Meanwhile, experts say they know less about the impact that the fourth vaccine dose has on other immune cells, such as T cells, because the necessary research hasn’t yet been conducted. One potential concern is that repeated boosters could lead to T cell exhaustion—a phenomenon where excessive exposure to an antigen (like the SARS-CoV-2 spike protein) conversely reduces the response T cells have to it over time. So far, there’s no evidence that a fourth shot leads to this exhaustion. In The Lancet Infectious Diseases study, for instance, the participants’ T cells responded to the fourth shot at least as strongly or even more so than they did to the third. Although, like with antibody titers, there were some participants whose cellular responses remained elevated after the third shot. Therefore, the additional booster appeared to have little if any effect on their T cells. Also, the authors cautioned that their T cell analyses are limited by small sample sizes—much more data from diverse populations is sorely needed.
How effective is a second COVID-19 booster?
Most of the data published to date on the fourth dose come from epidemiological studies in countries that have started administering it to the elderly. The timing of these rollouts makes it difficult to compare the protective effects of subsequent boosters across variants of SARS-CoV-2, explains Jeff Kwong, a public health researcher at the University of Toronto. While data have shown again and again that the various Omicron subvariants evade both vaccine-induced and natural immunity better than earlier versions of the coronavirus, “No one brought in a second booster before Omicron came,” he says. “So you can’t really look at it against anything else.”
“There are all these studies out there, and they’re all done . . . under separate circumstances, and that’s what makes it challenging,” Kwong adds. “You have to look at all the different aspects that go into the results. In general, I think [vaccine effectiveness] is lower against Omicron and it’s almost like having the third dose is like having two doses before Omicron [because] the virus has evolved.”
Second Booster Dose's Protection Against Infection
ADAPTED FROM FIGURE 2 OF MUHSEN ET AL., JAMA INT MED, 182:859–67, 2022
Still, despite differences among countries’ vaccination programs and studies’ protocols and outcome measures, trends have emerged: Studies have found that a second booster leads to a marked reduction in severe disease outcomes and death from COVID-19 in at-risk populations, but a lesser reduction in the number of overall infections than speculative projections for how the vaccine would have fared against pre-Omicron variants.
One such study, comparing outcomes of 24,088 twice-boosted volunteers residing in long-term care facilities in Israel against 19,687 who only had one booster, found that the second booster conferred just 34 percent better protection against infections than the first—24.9 percent of once-boosted participants got infected during the study compared to just 17.6 percent of those with two boosters. The second booster also granted 64 percent better protection against hospitalizations, 67 percent better protection against severe illness, and 72 percent better protection against death from COVID-19, although the overall numbers of people with those outcomes was very low, even in the group with just one booster. A similar study by Kwong and colleagues on more than 61,000 long-term care facility residents in Ontario found that the second booster provided 31 percent more protection against symptomatic illness and 40 percent more protection against severe illness beyond that provided by the first booster.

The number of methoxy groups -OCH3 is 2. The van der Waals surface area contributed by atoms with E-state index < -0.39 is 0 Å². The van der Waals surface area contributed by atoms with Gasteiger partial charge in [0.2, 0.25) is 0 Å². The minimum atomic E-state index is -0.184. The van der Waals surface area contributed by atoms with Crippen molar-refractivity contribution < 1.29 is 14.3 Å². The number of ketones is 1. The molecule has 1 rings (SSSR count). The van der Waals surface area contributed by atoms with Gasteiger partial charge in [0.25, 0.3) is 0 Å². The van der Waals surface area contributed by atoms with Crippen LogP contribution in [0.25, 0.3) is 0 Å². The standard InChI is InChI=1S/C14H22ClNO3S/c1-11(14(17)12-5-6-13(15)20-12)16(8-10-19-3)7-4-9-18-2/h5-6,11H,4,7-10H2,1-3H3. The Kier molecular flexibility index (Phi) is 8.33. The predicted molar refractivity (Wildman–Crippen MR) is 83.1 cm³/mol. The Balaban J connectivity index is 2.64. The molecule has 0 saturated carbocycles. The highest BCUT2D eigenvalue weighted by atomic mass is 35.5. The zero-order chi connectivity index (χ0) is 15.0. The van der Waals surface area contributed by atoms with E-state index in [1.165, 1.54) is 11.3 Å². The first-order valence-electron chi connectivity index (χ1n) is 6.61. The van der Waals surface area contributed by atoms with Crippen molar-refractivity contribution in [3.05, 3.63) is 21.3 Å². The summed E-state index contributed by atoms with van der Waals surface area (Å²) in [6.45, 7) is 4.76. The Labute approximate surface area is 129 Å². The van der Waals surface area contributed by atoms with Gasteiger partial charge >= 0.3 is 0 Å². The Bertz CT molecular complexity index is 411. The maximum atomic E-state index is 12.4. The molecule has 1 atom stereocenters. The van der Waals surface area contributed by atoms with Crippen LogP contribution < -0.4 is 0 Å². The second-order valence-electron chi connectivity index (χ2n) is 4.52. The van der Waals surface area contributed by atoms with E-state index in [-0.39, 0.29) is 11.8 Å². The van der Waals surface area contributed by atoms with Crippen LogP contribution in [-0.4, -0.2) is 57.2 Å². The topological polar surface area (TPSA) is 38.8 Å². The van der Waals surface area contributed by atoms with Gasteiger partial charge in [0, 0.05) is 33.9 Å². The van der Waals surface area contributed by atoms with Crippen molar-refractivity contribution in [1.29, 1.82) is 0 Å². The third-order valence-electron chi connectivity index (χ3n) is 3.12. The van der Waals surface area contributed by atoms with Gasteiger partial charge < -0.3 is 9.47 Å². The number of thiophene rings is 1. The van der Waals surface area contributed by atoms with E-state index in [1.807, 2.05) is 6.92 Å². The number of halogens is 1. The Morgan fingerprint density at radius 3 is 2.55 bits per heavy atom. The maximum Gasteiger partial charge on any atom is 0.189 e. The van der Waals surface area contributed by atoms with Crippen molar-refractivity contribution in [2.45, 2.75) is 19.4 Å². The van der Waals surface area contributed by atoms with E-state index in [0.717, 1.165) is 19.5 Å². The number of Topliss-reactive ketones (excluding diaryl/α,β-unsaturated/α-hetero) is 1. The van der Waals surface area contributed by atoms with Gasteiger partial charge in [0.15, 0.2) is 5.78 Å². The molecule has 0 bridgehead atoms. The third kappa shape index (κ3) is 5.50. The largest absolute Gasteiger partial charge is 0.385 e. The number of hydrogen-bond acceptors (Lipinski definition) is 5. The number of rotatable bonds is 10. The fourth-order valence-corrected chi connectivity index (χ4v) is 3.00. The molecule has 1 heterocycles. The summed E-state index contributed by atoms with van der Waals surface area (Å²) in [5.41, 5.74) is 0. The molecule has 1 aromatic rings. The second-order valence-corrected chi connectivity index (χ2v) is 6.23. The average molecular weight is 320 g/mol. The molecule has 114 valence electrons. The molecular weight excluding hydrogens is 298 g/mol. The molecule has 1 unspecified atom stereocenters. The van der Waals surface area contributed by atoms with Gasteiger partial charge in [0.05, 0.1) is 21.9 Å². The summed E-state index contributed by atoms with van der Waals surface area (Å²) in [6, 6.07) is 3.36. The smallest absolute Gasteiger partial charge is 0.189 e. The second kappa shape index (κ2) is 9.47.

A more generalized, retrospective cohort study on the effectiveness of the second booster among 60-plus-year-olds in Israel found nearly a four-fifths reduction in deaths among those who were boosted twice compared to those who were only boosted once. Data from the US Centers for Disease Control and Prevention (CDC) are similar, suggesting people at least 50 years of age with just one booster had four times the risk of death from COVID-19 of those with two boosters.
Ronen Arbel, a health outcomes researcher at Sapir Academic College in Israel who coauthored the study that found the four-fifths reduction, tells The Scientist over email that the point of the second booster is to “avoid severe outcomes,” and therefore he celebrates the fourth vaccine dose’s protective benefits as a success, even if its protection against mild infections is imperfect.
Experts who spoke with The Scientist say they expect the second booster’s benefits to be less pronounced in younger, healthier populations, in part because those groups are more likely to retain the benefits of a first booster for longer.
For example, an observational study published August 2 in JAMA Open Network measured disease outcomes among once- and twice-boosted healthcare workers in Israel, who averaged 44 years of age. The second booster didn’t reduce the rate of severe or fatal cases of COVID-19 over the first, because neither group had any such cases. There was a notable drop in infections, with 20 percent (4,802 of 24,280) of once-boosted and just 7 percent (368 of 5,331) of twice-boosted participants testing positive during the study.
The duration of protection against infection offered by the fourth dose also remains unclear—it’s simply too soon to tell, especially as more Omicron subvariants emerge, experts say. However, Kwong notes that vaccine effectiveness wanes over time in general, as some of the protection conferred by the shots comes from temporary immune responses such as high circulating antibody levels. “So any boost in immunity the fourth dose offers beyond that of the third is likely temporary.”